“I discovered what it is I wanted to do,” Sun says of the internship. “I am currently pursuing a master’s in social work to better my activism and learn how I can best give back to MPOP and other community organizations.”
UW senior Erika Olmos has similarly committed to her internship organization, LELO, which focuses on empowering low-income workers of color, recent immigrants, and women workers. After interning with LELO in 2022 and again in 2023, Olmos was recently hired by the organization to lead a new two-year food equity program, with support from a City of Seattle grant.
Olmos’s motivation for pursuing the labor internship was personal. “I come from a family of farmworkers who experienced mistreatment and worked to get unionized in the early 2000s,” Olmos says. “Being a voice to my family and community is rewarding.”
Another intern, Tala Pesigan (BS, Political Science, 2022), chose to work with SEIU Healthcare 1199 NW, one of Washington state’s largest healthcare unions. As part of the union’s Racial Justice team, focusing on the intersection of racial justice and workers’ rights, Pesigan attended committee meetings, delegate trainings, proposal votes, and bargaining sessions, and met members and leaders from various hospitals and clinics. After witnessing their dedication to improving workers’ rights, she became a union organizer with SEIU 1199 NW upon graduating from the UW.
“SEIU 1199 NW is determined to become an anti-racist organization and challenge the racist behaviors and structures in the organization, workplace, and beyond,” Pesigan says. “I was both excited and curious to see how I could continue the work with our members and our racial justice initiatives.”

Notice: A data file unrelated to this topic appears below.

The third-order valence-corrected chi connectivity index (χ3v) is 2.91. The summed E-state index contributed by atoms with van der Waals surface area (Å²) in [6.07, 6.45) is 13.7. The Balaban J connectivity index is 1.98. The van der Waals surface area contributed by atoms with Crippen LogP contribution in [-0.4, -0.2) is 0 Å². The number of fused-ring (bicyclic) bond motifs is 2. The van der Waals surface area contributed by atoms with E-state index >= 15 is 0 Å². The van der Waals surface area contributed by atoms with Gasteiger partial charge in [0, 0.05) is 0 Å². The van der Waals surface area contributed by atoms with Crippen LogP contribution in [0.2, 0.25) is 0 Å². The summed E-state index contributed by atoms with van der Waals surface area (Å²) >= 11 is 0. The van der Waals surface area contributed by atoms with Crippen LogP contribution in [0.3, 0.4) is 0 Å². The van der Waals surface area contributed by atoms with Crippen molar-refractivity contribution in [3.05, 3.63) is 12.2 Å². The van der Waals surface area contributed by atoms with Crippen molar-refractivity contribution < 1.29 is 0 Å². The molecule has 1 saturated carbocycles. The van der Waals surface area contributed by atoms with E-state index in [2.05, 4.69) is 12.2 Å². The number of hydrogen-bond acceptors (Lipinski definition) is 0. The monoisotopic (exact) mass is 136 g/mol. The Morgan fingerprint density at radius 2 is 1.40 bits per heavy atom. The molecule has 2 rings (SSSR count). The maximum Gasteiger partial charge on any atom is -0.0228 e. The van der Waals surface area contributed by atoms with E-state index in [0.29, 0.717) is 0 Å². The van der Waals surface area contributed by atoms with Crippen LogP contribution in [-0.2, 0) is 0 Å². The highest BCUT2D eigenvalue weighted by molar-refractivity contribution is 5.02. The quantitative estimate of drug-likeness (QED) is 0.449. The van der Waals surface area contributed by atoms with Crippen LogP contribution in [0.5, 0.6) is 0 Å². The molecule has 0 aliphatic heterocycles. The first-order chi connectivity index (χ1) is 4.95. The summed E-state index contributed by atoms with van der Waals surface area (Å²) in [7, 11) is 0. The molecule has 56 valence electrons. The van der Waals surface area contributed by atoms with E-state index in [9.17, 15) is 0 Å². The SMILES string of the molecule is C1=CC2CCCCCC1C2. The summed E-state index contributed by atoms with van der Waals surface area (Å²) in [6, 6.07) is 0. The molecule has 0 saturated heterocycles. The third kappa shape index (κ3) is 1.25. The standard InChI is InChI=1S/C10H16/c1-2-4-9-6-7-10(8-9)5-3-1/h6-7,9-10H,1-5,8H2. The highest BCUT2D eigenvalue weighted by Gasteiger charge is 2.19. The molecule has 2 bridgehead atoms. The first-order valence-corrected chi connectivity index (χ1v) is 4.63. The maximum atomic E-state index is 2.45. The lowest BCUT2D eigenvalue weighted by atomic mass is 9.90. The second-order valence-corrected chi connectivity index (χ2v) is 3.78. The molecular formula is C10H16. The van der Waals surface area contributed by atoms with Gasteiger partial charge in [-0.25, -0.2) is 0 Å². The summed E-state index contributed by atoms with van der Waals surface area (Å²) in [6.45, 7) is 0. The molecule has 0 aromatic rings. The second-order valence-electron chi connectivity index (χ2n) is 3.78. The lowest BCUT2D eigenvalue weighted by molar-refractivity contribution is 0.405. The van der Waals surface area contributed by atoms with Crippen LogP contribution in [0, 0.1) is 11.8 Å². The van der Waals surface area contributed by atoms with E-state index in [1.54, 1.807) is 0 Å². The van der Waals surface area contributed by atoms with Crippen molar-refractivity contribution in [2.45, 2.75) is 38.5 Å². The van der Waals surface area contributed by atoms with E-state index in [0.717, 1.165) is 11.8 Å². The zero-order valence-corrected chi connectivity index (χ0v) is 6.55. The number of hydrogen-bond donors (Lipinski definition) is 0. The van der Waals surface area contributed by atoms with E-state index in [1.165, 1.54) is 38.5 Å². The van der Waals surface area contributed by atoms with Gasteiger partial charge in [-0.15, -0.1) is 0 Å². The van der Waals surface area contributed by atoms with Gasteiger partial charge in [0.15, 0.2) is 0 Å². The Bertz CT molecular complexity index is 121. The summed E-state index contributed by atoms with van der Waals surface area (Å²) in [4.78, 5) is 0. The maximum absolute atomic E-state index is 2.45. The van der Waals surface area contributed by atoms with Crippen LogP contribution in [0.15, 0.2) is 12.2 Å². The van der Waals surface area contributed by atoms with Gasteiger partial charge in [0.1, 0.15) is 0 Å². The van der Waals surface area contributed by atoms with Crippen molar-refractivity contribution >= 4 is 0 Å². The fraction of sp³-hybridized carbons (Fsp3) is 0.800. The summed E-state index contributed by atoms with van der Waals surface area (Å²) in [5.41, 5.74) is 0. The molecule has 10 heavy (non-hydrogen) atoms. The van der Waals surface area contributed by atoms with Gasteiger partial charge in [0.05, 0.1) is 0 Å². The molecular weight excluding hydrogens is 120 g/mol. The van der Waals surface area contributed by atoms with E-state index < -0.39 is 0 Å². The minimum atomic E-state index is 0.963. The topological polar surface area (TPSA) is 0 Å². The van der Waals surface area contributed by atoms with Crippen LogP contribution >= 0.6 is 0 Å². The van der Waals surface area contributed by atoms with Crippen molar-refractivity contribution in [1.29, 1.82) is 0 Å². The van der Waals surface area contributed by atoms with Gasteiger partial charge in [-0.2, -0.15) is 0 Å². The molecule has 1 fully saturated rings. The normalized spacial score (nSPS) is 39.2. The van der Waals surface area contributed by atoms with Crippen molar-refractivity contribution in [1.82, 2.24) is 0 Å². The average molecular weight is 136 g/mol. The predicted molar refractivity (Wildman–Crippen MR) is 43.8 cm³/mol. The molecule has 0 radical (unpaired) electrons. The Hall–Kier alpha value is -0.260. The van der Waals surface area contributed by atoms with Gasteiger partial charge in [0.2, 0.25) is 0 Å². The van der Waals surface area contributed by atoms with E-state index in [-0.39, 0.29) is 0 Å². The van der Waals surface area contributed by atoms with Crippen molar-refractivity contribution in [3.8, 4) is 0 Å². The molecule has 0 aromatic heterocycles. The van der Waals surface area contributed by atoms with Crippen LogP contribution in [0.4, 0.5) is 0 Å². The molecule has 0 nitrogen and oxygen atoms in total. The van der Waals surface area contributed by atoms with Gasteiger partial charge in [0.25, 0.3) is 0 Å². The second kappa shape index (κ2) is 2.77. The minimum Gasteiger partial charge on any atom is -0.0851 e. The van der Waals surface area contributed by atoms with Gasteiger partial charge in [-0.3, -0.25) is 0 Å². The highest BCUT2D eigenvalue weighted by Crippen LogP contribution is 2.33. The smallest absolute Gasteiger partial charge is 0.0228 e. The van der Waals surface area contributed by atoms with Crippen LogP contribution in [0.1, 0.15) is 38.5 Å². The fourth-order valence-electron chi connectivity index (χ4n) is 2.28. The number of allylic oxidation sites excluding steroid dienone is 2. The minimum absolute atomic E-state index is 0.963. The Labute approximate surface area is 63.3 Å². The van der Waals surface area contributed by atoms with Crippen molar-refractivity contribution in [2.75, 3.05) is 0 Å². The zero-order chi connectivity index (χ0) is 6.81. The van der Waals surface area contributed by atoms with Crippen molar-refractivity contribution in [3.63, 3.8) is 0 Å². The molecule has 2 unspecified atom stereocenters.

Creating a Community of Interns
Sun, Olmos, and Pesigan each had different internship roles and opportunities, but they all shared their experiences at weekly meetings with other BAM interns. The weekly meetings are an important part of the BAM internship, encouraging interns to learn from each other and build community. Soohyung Hur, a UW doctoral student in geography, has served as the BAM meeting facilitator for the past two years — though students take the lead in shaping each meeting’s agenda.
“The students are all different people working with different organizations connected to the broader labor movement,” says Hur. “We hope the weekly meetings are places where they can reflect on their organization and how it fits into the movement, as well as think about various issues through the lens of labor.”
Guest speakers have included union organizers and academics with labor studies expertise. Toward the end of the quarter, the interns plan a culminating group project. This year’s cohort created an exhibit, “Contemporary Labor Organizing in Washington State,” that was on display at Odegaard Undergraduate Library through mid-May. The exhibit can still be viewed online.
Olmos’s contribution to the exhibit was a display about the unionization efforts of workers at Ostrom Mushrooms, recently renamed Greenwood Mushrooms Sunnyside. Given her family’s history as farmworkers, the project — like the internship — struck a chord.
“I was able to show my work to my parents recently and that was a meaningful moment,” Olmos says. “I hope that having it on display, along with my peers’ work, brings more awareness to labor issues.”
To support the BAM internship and other programs of the Bridges Center, contribute to the Bridges Center Community Outreach and Events Fund.